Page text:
For anyone who has spent any time on some of the popular expat forums, Facebook Groups or Q&A sites such as Quora, I’m sure you have seen a version of this question.

And more often than not, the person asking the question often gets less than helpful answers.

Why?

Usually, because the person asking it is a bit lazy and asks a very vague, poorly thought out question.

What you really needs to be asking is something much more specific, such as:

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“What is a good salary in Germany for an engineer with a masters degree and 5 years’ experience, who wants to live in a major city, have a good-sized 1-bedroom apartment in a decent neighbourhood and be able to afford a couple of holidays a year?”

What should you expect from a good salary in Germany?

 

For all of these examples, we have assumed that you are not liable to pay church tax, just to keep things simple.

Of course, these numbers are approximate: It depends to a large extent on how well you manage your finances and how extravagant / frugal your lifestyle is!

€30,000 per year

HOUSING:

You will need to live in shared accommodation if you’re in a more expensive area, or a small studio apartment otherwise.

TRANSPORT:

You will need to cycle or take public transport, unless you compromise elsewhere.

DISPOSABLE INCOME:

You will be able to afford:

  • Going out once or twice a week, as long as it is not expensive cocktail bars or restaurants or exclusive clubs.
  • Membership of a gym, sports club or other similar hobby
  • One decent holiday a year or a couple of extended city breaks
  • Regular groceries with a few treats now and then
  • Regular, i.e. non-designer, clothes shopping
  • A sandwich or simple canteen meal for lunch at work

SAVINGS:

Very little unless you are really frugal

€50,000 per year

HOUSING:

You will be able to afford a decent 1-bedroom apartment in major cities but may need to compromise on location. Perhaps a 2-bedroom or larger apartment if you’re outside of the more expensive metropolitan areas.

TRANSPORT:

You could afford to run a car if you need one, but this may be considered a luxury in the bigger cities because the public transport network is so extensive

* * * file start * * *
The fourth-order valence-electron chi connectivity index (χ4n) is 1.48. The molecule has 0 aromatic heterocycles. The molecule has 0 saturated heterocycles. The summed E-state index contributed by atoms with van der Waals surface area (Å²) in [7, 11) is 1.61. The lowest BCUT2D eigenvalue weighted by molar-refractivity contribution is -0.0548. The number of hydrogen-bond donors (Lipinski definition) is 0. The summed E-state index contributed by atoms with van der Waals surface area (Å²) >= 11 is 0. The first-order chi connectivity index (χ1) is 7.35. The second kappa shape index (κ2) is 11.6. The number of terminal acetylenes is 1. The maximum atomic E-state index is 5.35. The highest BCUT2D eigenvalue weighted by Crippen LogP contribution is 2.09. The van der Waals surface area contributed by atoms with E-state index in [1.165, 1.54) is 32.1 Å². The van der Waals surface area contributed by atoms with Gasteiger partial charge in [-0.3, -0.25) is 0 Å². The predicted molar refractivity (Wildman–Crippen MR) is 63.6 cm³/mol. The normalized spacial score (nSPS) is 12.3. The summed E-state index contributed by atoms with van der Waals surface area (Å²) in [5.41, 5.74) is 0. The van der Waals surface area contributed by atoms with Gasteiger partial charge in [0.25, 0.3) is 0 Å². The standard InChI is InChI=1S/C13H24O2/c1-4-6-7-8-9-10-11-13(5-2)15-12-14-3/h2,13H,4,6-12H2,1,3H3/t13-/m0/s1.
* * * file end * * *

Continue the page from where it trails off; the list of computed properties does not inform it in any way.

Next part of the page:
DISPOSABLE INCOME:

  • Everything as mentioned for €30,000, plus:
  • Not really needing to pay much attention to costs for your weekly grocery shop
  • You will be able to splash out more on holidays, or enjoy a couple more weekends away
  • Eating out for lunch most days.
  • More varied entertainment options such as concerts, theatre, more exclusive nightlife venues etc.

SAVINGS: 

You should be able to put away a couple of hundred € each month into a private pension plan or investment fund.

€70,000 per year

HOUSING:

You will be able to afford a nice 2-bedroom apartment in a good location in all the major cities. Perhaps something bigger or more luxurious if you’re looking in a less popular part of town. You’ll also be able to afford to buy an apartment if you can save a decent sized deposit (except in Munich, Hamburg, Stuttgart & Frankfurt)

TRANSPORT:

You could afford to buy and run a car if you need one

DISPOSABLE INCOME:

  • Everything as mentioned for €50,000, plus:
  • Not really needing to pay much attention to costs for your weekly grocery shop and being able to easily afford luxuries such as organic products, good wine, imported foodstuffs.
  • You will be able to splash out more on holidays, or enjoy weekends away, without worrying too much about the cost
  • Eating out for lunch most days at work and having dinner out with friends 2 or 3 times a week.
  • More varied entertainment options such as concerts, theatre, more exclusive nightlife venues etc.

SAVINGS: 

You should be able to put away €1,000 each month into a private pension plan or investment fund.

We also want you to be aware of the different points which you must consider when considering whether a figure you’ve been quoted is a “good salary in Germany”.

We can then hopefully provide you with enough information and tools to help you to answer this question for yourself.

If you’re still stuck and need some extra 1:1 support to discuss salary negotiations and relocation considerations, please contact us for a consultation and we would be glad to assist!

It depends on the city / region

Salaries tend to be higher and there are more jobs to choose from in the most prosperous major metropolitan areas.

So, on the one hand, you will most likely find it easier to get job offers in these areas, but on the other hand your biggest expense will be rent, and this is going to be considerably higher than in other parts of the country.

We recently looked at this conundrum and evaluated whether the higher cost of rent negates the salary benefits. Definitely worth doing the sums and considering rent as a percentage of your net income rather than just looking at the actual figure you’ll be paying.

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